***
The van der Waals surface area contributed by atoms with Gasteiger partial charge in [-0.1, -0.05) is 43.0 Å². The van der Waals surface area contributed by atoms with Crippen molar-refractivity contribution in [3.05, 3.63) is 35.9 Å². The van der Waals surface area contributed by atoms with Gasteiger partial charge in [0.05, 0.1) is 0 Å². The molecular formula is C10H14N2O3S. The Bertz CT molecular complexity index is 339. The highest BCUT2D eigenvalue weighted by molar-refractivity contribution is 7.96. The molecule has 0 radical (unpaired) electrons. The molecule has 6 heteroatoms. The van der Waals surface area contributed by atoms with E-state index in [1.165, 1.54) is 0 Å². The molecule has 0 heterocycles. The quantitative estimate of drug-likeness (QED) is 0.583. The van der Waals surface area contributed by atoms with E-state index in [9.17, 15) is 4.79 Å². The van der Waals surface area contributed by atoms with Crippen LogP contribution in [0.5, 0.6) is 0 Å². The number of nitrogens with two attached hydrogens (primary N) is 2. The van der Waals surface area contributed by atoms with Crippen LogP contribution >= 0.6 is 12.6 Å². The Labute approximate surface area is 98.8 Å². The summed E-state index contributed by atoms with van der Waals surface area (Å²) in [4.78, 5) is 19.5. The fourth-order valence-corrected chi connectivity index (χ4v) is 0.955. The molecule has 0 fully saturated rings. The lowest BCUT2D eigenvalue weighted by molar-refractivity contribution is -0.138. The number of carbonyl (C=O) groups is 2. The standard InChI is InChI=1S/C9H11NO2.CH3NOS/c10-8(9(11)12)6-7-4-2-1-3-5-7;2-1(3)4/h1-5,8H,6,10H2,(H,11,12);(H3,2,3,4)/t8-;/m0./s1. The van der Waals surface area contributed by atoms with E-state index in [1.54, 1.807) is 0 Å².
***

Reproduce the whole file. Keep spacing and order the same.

The van der Waals surface area contributed by atoms with Gasteiger partial charge in [-0.1, -0.05) is 43.0 Å². The van der Waals surface area contributed by atoms with Crippen molar-refractivity contribution in [3.05, 3.63) is 35.9 Å². The van der Waals surface area contributed by atoms with Gasteiger partial charge in [0.05, 0.1) is 0 Å². The molecular formula is C10H14N2O3S. The Bertz CT molecular complexity index is 339. The highest BCUT2D eigenvalue weighted by molar-refractivity contribution is 7.96. The molecule has 0 radical (unpaired) electrons. The molecule has 6 heteroatoms. The van der Waals surface area contributed by atoms with E-state index in [1.165, 1.54) is 0 Å². The molecule has 0 heterocycles. The quantitative estimate of drug-likeness (QED) is 0.583. The van der Waals surface area contributed by atoms with E-state index in [9.17, 15) is 4.79 Å². The van der Waals surface area contributed by atoms with Crippen LogP contribution in [0.5, 0.6) is 0 Å². The number of nitrogens with two attached hydrogens (primary N) is 2. The van der Waals surface area contributed by atoms with Crippen LogP contribution >= 0.6 is 12.6 Å². The Labute approximate surface area is 98.8 Å². The summed E-state index contributed by atoms with van der Waals surface area (Å²) in [4.78, 5) is 19.5. The fourth-order valence-corrected chi connectivity index (χ4v) is 0.955. The molecule has 0 fully saturated rings. The lowest BCUT2D eigenvalue weighted by molar-refractivity contribution is -0.138. The number of carbonyl (C=O) groups is 2. The standard InChI is InChI=1S/C9H11NO2.CH3NOS/c10-8(9(11)12)6-7-4-2-1-3-5-7;2-1(3)4/h1-5,8H,6,10H2,(H,11,12);(H3,2,3,4)/t8-;/m0./s1. The van der Waals surface area contributed by atoms with E-state index in [1.54, 1.807) is 0 Å².